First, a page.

Using Apache mod_expires for faster AJAX sites

Nearly all the big development news on the web over the past few years have been related to the rich experience and interaction users are coming to expect from the web sites. Web sites are no longer just flat presentation brochures that can be paged through like magazines, they are expected to flow and mold with users each click and do so without tremendous page reloads.

AJAX technology has made that possible through dozens of AJAX javascript frameworks. But those frameworks, handling everything from special interface effects to site functionality, come at a hefty price. While there are highly optimized javascript toolkits out there, it is not unusual for people to use several large libraries in their development. Without optimization that means downloading a few hundred KB each time you load the site or reload the page. Maybe not as painful on a desktop with broadband, but imagine a slower or mobile phone/pc connection. Not good news. However, if you are on a server running Apache, you are in luck!

Enter mod_expires

mod_expires is a module that can be built into Apache web server to control the caching (read: expiration) of items downloaded from the site. It is both compiled and enabled in Redhat Enterprise Linux package of Apache and all you have to do is enable it through .htaccess. Here is mine:

<IfModule mod_expires.c>
ExpiresActive On
ExpiresByType application/x-javascript “access plus 1 month”

That is all there is to it but let’s look closely at this because it is more powerful than it appears. First and last line are there just for the sake of error control, the <IfModule>..</IfModule> checks if mod_expires is available and if it is the code gets executed. This prevents your web application from crashing if it doesn’t have the required module available. The ExpiresByType is very powerful. In my example I am telling the browser to cache all javascript files it downloads for 1 month after the access.

This mechanism is very powerful even in applications beyond AJAX. For example, let’s say you design your site with the layout images in the gif format. Your template, things like bullets, borders, header images, icon art and more are all saved in the gif format. Since those are loaded each time a visitor accesses your site, caching template images can significantly decrease the load time and display your content faster. How is that for a benefit. Publish template files as .gif or .png but publish content inline as a .jpg so dynamic content loads on demand while the .gif or .png are cached because they rarely change.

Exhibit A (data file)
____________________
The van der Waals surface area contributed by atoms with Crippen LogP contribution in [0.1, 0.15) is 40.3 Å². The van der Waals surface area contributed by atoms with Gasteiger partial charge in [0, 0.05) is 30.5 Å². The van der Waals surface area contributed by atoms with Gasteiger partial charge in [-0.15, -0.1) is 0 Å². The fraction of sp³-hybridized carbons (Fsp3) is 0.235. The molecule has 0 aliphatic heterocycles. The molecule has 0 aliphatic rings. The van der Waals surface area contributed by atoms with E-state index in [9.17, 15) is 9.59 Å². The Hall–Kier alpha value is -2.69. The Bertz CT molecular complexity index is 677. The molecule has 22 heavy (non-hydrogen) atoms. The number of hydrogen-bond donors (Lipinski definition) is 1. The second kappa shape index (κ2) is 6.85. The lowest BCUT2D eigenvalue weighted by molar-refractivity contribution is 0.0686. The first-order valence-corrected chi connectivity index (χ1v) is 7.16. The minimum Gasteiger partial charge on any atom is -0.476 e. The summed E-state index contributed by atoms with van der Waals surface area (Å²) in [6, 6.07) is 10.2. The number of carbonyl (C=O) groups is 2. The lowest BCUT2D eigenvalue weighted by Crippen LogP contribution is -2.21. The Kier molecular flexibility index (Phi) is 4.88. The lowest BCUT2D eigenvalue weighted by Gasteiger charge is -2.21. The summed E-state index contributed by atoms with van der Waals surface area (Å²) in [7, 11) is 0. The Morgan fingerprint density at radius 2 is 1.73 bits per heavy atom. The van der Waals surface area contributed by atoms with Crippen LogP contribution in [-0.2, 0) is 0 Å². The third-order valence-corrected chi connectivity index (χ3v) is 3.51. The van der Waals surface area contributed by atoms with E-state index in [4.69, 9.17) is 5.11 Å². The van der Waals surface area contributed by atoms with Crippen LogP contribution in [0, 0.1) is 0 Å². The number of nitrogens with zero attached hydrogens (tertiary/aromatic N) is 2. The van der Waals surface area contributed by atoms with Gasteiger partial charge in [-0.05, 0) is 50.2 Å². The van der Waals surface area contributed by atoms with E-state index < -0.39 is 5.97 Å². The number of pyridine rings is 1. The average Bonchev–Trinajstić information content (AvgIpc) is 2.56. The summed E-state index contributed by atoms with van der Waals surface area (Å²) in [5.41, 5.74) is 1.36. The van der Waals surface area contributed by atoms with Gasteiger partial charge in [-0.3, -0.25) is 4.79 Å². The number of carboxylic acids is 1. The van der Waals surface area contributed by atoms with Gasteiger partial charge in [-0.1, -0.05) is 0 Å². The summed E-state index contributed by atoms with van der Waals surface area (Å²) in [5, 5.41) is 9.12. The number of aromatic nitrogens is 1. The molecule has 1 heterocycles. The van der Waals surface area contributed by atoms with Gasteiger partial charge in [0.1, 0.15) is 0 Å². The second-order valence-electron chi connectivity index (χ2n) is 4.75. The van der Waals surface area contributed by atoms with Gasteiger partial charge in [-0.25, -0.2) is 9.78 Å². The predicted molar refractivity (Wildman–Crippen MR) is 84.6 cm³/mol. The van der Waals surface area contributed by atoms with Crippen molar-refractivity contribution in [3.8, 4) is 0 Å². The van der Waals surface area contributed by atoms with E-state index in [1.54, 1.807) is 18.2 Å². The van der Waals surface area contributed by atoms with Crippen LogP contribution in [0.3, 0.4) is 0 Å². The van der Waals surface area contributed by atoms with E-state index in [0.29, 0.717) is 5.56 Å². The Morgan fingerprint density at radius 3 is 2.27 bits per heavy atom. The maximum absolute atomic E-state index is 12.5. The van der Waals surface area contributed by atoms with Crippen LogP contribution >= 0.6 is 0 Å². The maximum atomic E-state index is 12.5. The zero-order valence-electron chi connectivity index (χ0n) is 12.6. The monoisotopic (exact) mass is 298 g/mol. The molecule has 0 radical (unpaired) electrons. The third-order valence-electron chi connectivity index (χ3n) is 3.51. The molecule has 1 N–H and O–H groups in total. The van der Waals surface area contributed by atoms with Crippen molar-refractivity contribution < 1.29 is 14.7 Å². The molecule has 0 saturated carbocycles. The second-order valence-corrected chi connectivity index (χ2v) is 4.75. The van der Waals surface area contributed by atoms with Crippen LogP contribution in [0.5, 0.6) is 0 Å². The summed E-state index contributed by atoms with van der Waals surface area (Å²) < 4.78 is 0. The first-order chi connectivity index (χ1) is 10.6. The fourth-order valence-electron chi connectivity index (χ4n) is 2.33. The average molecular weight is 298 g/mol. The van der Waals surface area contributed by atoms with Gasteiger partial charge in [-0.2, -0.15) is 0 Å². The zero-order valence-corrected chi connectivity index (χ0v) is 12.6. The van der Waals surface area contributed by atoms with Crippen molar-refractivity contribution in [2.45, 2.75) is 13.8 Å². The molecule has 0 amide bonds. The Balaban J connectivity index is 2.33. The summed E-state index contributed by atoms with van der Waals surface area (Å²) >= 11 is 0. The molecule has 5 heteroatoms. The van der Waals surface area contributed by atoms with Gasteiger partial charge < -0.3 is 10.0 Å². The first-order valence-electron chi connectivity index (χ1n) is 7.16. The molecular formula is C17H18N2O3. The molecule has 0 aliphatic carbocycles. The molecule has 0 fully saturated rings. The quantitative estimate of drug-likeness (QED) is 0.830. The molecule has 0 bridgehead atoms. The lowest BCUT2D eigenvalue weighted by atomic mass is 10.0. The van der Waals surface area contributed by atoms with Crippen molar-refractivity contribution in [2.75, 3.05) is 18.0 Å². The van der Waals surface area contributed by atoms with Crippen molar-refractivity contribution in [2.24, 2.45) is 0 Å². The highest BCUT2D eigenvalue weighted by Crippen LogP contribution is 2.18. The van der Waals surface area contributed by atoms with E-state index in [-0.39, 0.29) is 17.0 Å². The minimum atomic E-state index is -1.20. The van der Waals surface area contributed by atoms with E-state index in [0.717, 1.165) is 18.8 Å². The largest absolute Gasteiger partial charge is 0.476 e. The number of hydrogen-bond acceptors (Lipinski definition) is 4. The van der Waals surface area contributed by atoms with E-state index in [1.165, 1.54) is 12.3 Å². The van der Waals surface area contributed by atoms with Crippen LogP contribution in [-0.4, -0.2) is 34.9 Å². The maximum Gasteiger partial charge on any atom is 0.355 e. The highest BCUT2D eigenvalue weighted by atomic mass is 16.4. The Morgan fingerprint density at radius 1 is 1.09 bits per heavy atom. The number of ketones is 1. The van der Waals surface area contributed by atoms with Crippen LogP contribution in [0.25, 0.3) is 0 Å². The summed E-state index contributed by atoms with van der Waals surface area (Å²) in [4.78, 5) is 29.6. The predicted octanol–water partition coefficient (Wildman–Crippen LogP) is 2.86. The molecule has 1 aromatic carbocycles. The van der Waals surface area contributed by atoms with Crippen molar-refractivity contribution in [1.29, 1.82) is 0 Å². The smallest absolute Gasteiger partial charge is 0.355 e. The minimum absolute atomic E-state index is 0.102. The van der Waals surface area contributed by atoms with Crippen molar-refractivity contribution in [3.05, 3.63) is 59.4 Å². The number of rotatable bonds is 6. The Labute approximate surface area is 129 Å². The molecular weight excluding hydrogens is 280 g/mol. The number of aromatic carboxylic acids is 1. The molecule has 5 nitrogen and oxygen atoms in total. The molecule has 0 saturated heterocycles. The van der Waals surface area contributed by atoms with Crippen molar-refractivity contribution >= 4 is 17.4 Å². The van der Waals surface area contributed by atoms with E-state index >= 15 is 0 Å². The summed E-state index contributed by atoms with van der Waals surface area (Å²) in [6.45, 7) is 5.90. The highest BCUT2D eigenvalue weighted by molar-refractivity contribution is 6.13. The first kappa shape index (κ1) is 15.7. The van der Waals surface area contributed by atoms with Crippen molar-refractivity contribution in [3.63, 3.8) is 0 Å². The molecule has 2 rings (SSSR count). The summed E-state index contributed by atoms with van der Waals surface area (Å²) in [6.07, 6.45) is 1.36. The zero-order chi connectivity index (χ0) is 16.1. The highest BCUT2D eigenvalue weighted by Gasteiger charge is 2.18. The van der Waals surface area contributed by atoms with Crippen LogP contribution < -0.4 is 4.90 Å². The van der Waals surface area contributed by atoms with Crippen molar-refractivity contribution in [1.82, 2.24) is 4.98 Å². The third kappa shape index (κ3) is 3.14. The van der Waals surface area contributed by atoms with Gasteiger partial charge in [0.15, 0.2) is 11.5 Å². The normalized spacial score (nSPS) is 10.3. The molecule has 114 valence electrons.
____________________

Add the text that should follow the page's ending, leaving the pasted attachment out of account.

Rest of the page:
Does it work?

Quick way to check if the mod expires works is to look at the headers. I use wget:

wget -S -O – | more

Obviously replace the URL with your own. You will get something similar to the following:

HTTP request sent, awaiting response…
  HTTP/1.1 200 OK
  Date: Tue, 04 Dec 2007 04:34:34 GMT
  Server: Apache/2.0.52 (CentOS)
  Last-Modified: Sun, 08 Jul 2007 19:19:48 GMT
  ETag: “b8c21a-304a-6960dd00”
  Accept-Ranges: bytes
  Content-Length: 12362
  Cache-Control: max-age=2592000
  Expires: Thu, 03 Jan 2008 04:34:34 GMT
  Connection: close
  Content-Type: application/x-javascript
Length: 12,362 (12K) [application/x-javascript]

Notice the expiration date: one month in the future. If you don’t see the Expires in the http headers something went wrong.

Handling code revisions

Obviously this works great for caching code that is not modified very often, such as your base application libraries. For example, cache the entire framework but do not cache your specific includes and extensions that you may actively modify. Here is an easy hack to get around that, just place your static code (that doesn’t change often) in a different directory.

<LocationMatch /inc>
   ExpiresActive on
   ExpiresByType application/x-javascript “access plus 1 month”

While my original code will handle the expirations server-wide just by matching the content type (javascript), LocationMatch adds in an extra restriction so that only javascript from a particular directory (/inc) gets cached for 1 month.

In the worst case scenario, your library might need to be updated immediately. It happens. Security patches, urgent code changes, meeting deadlines and other external factors might force you to deploy code before the other libraries have expired. Not to worry, I have a trick for that as well. I keep my includes in a set of include files. If I ever need to roll a new file I just remove the old one and place the new one in with a new filename in a different directory. Makes change management a nightmare, but I have yet to be forced to use it and I don’t forsee a day that I will but its always best to be prepared.

There you go, a little bit of server content expiration trickery to decrease your bandwidth costs and your application load times.

One Response to Using Apache mod_expires for faster AJAX sites

  1. Pingback: Vlad Mazek - Vladville Blog » Blog Archive » Howto: Speeding up AJAX web applications with htaccess and mod_expires

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